The Public Policy Institute of California projects that by 2025 California will be one million baccalaureate degrees short of meeting the economic productivity demands of our economy. For the first time in recent history, California is on track to produce a generation that has a lower education attainment than their parents. The state’s direct enrollment rate from high school into four-year colleges is among the lowest in the nation, and although students who transfer from community colleges to the University of California (UC) and California State University (CSU) have high success rates, transfer rates are very low.
This is a serious wake-up call; we need to prioritize ongoing funding for higher education. The prosperity of our state depends on qualified and prepared individuals in our workforce. I believe it is the responsibility of our state government and higher education institutions to ensure college is both affordable and accessible to all qualified students. As chair of the Assembly Committee on Higher Education, I have made reinvesting in higher education a top priority, but more must be done.
Recently, the California Department of Finance announced that property tax revenues did not exceed projections. This nullified a state budget trigger that would have provided an additional $100 million for the UC and CSU. However, due to an unexpected windfall of revenue from streams other than property taxes, Assembly Speaker Toni Atkins (D-San Diego) is advocating for Assembly Bill 1476 and Senate Bill 872 to restore $100 million in funding for UC and CSU. The bills allocate $50 million to each for deferred maintenance or other onetime purposes.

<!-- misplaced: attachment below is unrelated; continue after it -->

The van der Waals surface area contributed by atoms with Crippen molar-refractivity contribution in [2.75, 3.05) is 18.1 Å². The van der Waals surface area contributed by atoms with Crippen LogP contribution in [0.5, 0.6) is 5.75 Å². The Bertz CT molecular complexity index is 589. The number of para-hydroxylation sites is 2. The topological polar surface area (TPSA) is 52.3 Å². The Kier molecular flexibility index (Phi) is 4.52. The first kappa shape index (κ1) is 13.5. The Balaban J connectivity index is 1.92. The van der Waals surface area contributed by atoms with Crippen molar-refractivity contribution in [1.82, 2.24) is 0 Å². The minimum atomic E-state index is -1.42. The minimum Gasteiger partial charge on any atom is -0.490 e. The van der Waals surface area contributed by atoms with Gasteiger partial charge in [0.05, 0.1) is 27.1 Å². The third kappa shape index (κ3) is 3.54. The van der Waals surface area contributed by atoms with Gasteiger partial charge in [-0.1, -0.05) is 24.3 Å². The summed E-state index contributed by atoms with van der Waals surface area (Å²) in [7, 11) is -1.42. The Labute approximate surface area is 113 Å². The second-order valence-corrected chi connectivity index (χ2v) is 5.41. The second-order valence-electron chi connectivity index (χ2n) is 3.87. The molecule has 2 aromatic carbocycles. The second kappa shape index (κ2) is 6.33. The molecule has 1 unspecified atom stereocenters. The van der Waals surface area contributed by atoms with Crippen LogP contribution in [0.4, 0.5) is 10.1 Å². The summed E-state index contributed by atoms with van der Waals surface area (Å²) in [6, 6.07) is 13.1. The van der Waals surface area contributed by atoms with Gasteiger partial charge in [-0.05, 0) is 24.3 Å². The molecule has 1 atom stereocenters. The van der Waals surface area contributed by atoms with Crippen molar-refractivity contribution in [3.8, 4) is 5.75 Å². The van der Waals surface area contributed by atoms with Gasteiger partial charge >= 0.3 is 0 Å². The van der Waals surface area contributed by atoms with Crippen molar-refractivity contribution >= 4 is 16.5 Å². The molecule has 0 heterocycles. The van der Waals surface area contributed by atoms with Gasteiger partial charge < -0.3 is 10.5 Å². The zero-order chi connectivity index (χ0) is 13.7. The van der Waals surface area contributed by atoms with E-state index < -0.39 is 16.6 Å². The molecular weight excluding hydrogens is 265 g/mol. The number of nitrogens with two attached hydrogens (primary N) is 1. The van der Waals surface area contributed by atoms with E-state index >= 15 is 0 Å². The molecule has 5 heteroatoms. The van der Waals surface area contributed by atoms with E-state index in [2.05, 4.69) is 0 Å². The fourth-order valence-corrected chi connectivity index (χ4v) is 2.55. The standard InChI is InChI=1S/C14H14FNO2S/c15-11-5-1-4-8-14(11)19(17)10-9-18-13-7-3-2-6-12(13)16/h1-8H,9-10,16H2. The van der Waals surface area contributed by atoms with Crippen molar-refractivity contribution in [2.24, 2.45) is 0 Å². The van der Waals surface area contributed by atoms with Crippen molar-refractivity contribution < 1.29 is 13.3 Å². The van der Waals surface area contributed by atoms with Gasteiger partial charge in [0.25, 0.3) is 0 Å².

Unlike the budget adopted earlier this year, this new effort expresses the Legislature’s intent to make these funds permanent for the purpose of expanding enrollment and improving services for students if the economy and revenues continue to rebound.
I applaud Speaker Atkins’s swift commitment to dedicating more funding for UC and CSU. And I encourage the legislative leaders and Governor Brown to give serious consideration to making these funds ongoing. Ongoing funding is a critical factor to expanding enrollment to qualified students and a significant investment in California’s future workforce. We need more enrollment slots for more qualified California children to become the engine of our future economy.
As policymakers, it is vital that we ensure the prosperity of this state; our three public higher education systems are central to that prosperity. They account for over 80 percent of higher education enrollment in California and three-fourths of all bachelor’s degrees awarded annually.
Every time I meet leaders from local industries that pay good wages, I ask them why they remain located in California. Nearly all say it’s because they have access to skilled, well-educated employees. Higher education fuels the innovation that drives California’s robust economy, and a well-trained, skilled workforce can meet the growing needs of our state’s evolving industries. Well-educated workers can also expect to bring home larger paychecks, leading to increased state revenues. Additionally, higher education improves quality of life by expanding career opportunities, lifting families out of poverty and exposing students to new ways of thinking.
According to the Campaign for College Opportunity (a nonprofit organization with a mission of ensuring all students have access to higher education), California receives a $4.50 return on investment for every $1 it invests in higher education.
For all these reasons and for many more, it is crucial that we designate ongoing funds to our higher education systems. Every eligible student deserves the opportunity to have a spot in a college classroom. Ongoing funding will create the stability that our colleges need to accept more students.